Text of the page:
Executive producer Keven Biegel spoke about the contrast that exists between the grisly realities of war and the humor that can be found in military life: KEVIN BIEGEL, “… It’s really, really important to me and to Mike and to the entire cast as well to make sure the show is never appearing mocking or disrespectful. That’s just not what this show is. I have a lot of friends who do this job. And one thing that always struck me when I thought about doing a show that was set in the military is every time you see military in pop culture, it’s one of two things. It’s either the superhero, call of duty soldier who has no personality or it’s someone so racked by PTSD that they can’t even function. And those exist and that’s a reality, but there’s also a great swath of people in the middle do this job and they do it nobly and they love it and they get frustrated by it sometimes and sometimes they do have a lot of fun doing it. We’re talking about 25 million people who are either active service members or veterans. And to say that they all have to fit into these two camps just didn’t seem right and it didn’t seem fair to the experience of people that I know and I’ve loved. So, yeah, we wanted to set the show in this world and we wanted to set a show showing this kind of, yes, group of misfits, because it’s a very particular base and a very particular set of troops. We’re certainly not saying that all soldiers are like this.”
Biegel hinted that (like MASH) Enlisted will evolve and tackle heavier situations in future episodes: KEVIN BIEGEL, “I think the nice thing too for all these guys is that it might not be readily apparent, and especially in the trailer that was cut for the pilot, but even in the pilot itself, there’s going to be heavier things that the show deals with because it has to. And you can’t do I don’t think you can do a military show right now and not kind of acknowledge some of the realities of war and what it’s like to have been at war. So the show is going to go there…”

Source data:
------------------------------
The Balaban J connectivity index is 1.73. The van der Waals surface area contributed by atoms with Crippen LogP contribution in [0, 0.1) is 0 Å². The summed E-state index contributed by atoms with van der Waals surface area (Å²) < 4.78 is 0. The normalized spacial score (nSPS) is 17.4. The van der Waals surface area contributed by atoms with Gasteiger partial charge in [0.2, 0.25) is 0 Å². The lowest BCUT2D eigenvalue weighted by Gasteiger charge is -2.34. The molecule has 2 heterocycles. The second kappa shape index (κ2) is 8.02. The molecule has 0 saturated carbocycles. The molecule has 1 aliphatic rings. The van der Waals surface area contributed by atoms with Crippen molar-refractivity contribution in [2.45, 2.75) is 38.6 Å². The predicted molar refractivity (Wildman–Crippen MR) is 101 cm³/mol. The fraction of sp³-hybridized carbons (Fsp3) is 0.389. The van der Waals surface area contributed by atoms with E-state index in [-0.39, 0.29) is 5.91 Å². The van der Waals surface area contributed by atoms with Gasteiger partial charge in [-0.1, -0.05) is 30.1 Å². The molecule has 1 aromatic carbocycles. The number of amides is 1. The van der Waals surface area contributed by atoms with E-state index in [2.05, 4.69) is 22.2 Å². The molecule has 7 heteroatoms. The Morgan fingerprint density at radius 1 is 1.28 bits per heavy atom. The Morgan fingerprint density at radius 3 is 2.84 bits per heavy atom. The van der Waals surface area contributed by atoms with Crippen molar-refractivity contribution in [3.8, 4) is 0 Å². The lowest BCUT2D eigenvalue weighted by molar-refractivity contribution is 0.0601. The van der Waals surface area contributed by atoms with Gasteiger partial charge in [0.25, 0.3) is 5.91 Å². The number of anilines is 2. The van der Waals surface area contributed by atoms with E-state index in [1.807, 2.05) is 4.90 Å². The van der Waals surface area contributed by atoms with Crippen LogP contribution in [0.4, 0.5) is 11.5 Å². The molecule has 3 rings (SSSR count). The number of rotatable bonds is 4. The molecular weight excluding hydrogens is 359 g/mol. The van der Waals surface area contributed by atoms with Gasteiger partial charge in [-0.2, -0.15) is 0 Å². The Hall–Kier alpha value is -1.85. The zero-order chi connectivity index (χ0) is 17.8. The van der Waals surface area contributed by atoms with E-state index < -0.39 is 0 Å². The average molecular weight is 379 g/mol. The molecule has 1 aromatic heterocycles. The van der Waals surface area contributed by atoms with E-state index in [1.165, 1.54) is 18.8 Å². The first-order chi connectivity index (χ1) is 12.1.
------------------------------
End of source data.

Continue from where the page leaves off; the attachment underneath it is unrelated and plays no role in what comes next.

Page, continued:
During the interview it became apparent that part of the show’s mission was to present soldiers as normal, everyday people: KEVIN BIEGEL. “Well, we certainly don’t want to feel like we’re on a soapbox, telling people how to feel about certain things. Our job is just to basically try to be as realistic to the situation as possible and these characters as possible, because at the end of day, it is a workplace comedy. It’s just a different type of workplace. But I do think that since if we can kind of get rid of that sense of kid gloves, that “You can’t tell soldier stories because they’re delicate individuals,” well, that’s horse crap, I’m sorry, to be very blunt. They are some of the funniest, best people I know. They have amazing stories, so it’s okay to talk.”